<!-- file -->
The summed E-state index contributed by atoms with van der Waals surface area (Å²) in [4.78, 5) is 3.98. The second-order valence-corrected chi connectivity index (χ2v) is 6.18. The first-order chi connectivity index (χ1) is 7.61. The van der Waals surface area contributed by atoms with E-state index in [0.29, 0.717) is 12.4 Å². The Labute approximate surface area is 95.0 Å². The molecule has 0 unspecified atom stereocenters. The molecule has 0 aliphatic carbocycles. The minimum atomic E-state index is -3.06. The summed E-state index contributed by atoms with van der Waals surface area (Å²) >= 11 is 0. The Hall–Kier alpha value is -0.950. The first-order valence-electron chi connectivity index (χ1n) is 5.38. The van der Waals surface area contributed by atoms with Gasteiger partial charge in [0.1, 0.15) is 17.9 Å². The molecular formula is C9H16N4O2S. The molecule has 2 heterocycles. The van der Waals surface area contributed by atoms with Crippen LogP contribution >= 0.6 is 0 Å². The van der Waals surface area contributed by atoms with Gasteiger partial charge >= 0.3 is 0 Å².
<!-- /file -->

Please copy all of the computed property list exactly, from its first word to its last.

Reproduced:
The summed E-state index contributed by atoms with van der Waals surface area (Å²) in [4.78, 5) is 3.98. The second-order valence-corrected chi connectivity index (χ2v) is 6.18. The first-order chi connectivity index (χ1) is 7.61. The van der Waals surface area contributed by atoms with E-state index in [0.29, 0.717) is 12.4 Å². The Labute approximate surface area is 95.0 Å². The molecule has 0 unspecified atom stereocenters. The molecule has 0 aliphatic carbocycles. The minimum atomic E-state index is -3.06. The summed E-state index contributed by atoms with van der Waals surface area (Å²) >= 11 is 0. The Hall–Kier alpha value is -0.950. The first-order valence-electron chi connectivity index (χ1n) is 5.38. The van der Waals surface area contributed by atoms with Gasteiger partial charge in [0.1, 0.15) is 17.9 Å². The molecular formula is C9H16N4O2S. The molecule has 2 heterocycles. The van der Waals surface area contributed by atoms with Crippen LogP contribution >= 0.6 is 0 Å². The van der Waals surface area contributed by atoms with Gasteiger partial charge >= 0.3 is 0 Å².